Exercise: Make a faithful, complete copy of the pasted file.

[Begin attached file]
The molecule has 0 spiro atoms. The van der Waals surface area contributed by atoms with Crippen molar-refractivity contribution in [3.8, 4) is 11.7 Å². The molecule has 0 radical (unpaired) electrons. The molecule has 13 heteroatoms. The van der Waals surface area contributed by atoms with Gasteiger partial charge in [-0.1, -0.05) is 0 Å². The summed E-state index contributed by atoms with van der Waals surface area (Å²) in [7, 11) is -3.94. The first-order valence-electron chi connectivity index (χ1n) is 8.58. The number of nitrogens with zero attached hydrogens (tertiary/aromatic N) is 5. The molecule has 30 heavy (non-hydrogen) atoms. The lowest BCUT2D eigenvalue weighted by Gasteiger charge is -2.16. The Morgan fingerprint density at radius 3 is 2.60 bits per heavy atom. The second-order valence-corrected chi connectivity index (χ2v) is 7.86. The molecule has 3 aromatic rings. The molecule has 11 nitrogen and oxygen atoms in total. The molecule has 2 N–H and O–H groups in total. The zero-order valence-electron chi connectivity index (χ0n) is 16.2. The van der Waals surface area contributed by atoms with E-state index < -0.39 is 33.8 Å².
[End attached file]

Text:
The molecule has 0 spiro atoms. The van der Waals surface area contributed by atoms with Crippen molar-refractivity contribution in [3.8, 4) is 11.7 Å². The molecule has 0 radical (unpaired) electrons. The molecule has 13 heteroatoms. The van der Waals surface area contributed by atoms with Gasteiger partial charge in [-0.1, -0.05) is 0 Å². The summed E-state index contributed by atoms with van der Waals surface area (Å²) in [7, 11) is -3.94. The first-order valence-electron chi connectivity index (χ1n) is 8.58. The number of nitrogens with zero attached hydrogens (tertiary/aromatic N) is 5. The molecule has 30 heavy (non-hydrogen) atoms. The lowest BCUT2D eigenvalue weighted by Gasteiger charge is -2.16. The Morgan fingerprint density at radius 3 is 2.60 bits per heavy atom. The second-order valence-corrected chi connectivity index (χ2v) is 7.86. The molecule has 3 aromatic rings. The molecule has 11 nitrogen and oxygen atoms in total. The molecule has 2 N–H and O–H groups in total. The zero-order valence-electron chi connectivity index (χ0n) is 16.2. The van der Waals surface area contributed by atoms with E-state index < -0.39 is 33.8 Å².